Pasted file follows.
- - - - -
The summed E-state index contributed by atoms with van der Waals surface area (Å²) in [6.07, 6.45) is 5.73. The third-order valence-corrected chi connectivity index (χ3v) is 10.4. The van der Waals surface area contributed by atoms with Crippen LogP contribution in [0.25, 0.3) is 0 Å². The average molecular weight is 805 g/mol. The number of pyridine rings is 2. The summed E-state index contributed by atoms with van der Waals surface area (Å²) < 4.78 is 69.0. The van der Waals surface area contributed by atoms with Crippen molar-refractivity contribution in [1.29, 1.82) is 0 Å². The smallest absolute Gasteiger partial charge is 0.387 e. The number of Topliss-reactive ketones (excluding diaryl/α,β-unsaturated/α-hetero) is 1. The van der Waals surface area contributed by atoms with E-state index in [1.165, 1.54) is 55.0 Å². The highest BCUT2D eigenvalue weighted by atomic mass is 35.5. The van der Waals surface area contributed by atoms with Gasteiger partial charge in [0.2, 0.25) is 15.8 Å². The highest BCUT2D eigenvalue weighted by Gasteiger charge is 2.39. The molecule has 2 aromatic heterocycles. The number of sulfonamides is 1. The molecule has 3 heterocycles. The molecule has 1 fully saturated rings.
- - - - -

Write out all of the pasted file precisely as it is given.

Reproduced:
The summed E-state index contributed by atoms with van der Waals surface area (Å²) in [6.07, 6.45) is 5.73. The third-order valence-corrected chi connectivity index (χ3v) is 10.4. The van der Waals surface area contributed by atoms with Crippen LogP contribution in [0.25, 0.3) is 0 Å². The average molecular weight is 805 g/mol. The number of pyridine rings is 2. The summed E-state index contributed by atoms with van der Waals surface area (Å²) < 4.78 is 69.0. The van der Waals surface area contributed by atoms with Crippen molar-refractivity contribution in [1.29, 1.82) is 0 Å². The smallest absolute Gasteiger partial charge is 0.387 e. The number of Topliss-reactive ketones (excluding diaryl/α,β-unsaturated/α-hetero) is 1. The van der Waals surface area contributed by atoms with E-state index in [1.165, 1.54) is 55.0 Å². The highest BCUT2D eigenvalue weighted by atomic mass is 35.5. The van der Waals surface area contributed by atoms with Gasteiger partial charge in [0.2, 0.25) is 15.8 Å². The highest BCUT2D eigenvalue weighted by Gasteiger charge is 2.39. The molecule has 2 aromatic heterocycles. The number of sulfonamides is 1. The molecule has 3 heterocycles. The molecule has 1 fully saturated rings.